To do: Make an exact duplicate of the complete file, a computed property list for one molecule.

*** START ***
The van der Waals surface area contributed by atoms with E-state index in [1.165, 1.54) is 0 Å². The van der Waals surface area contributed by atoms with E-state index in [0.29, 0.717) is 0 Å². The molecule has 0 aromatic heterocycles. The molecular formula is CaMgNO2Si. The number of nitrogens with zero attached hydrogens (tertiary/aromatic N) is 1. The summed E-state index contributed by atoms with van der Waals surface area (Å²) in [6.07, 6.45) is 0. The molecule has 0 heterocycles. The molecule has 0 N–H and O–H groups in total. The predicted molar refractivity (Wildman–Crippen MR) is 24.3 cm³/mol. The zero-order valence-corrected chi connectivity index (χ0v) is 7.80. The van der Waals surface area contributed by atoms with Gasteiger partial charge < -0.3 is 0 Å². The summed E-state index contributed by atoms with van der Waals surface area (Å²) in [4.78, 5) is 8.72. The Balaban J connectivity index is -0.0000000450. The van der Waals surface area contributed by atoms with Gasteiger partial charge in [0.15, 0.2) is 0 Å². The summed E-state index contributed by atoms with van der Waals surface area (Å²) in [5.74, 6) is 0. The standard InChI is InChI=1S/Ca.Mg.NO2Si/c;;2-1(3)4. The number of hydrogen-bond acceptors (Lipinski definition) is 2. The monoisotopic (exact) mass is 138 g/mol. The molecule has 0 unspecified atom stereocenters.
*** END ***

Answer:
The van der Waals surface area contributed by atoms with E-state index in [1.165, 1.54) is 0 Å². The van der Waals surface area contributed by atoms with E-state index in [0.29, 0.717) is 0 Å². The molecule has 0 aromatic heterocycles. The molecular formula is CaMgNO2Si. The number of nitrogens with zero attached hydrogens (tertiary/aromatic N) is 1. The summed E-state index contributed by atoms with van der Waals surface area (Å²) in [6.07, 6.45) is 0. The molecule has 0 heterocycles. The molecule has 0 N–H and O–H groups in total. The predicted molar refractivity (Wildman–Crippen MR) is 24.3 cm³/mol. The zero-order valence-corrected chi connectivity index (χ0v) is 7.80. The van der Waals surface area contributed by atoms with Gasteiger partial charge < -0.3 is 0 Å². The summed E-state index contributed by atoms with van der Waals surface area (Å²) in [4.78, 5) is 8.72. The Balaban J connectivity index is -0.0000000450. The van der Waals surface area contributed by atoms with Gasteiger partial charge in [0.15, 0.2) is 0 Å². The summed E-state index contributed by atoms with van der Waals surface area (Å²) in [5.74, 6) is 0. The standard InChI is InChI=1S/Ca.Mg.NO2Si/c;;2-1(3)4. The number of hydrogen-bond acceptors (Lipinski definition) is 2. The monoisotopic (exact) mass is 138 g/mol. The molecule has 0 unspecified atom stereocenters.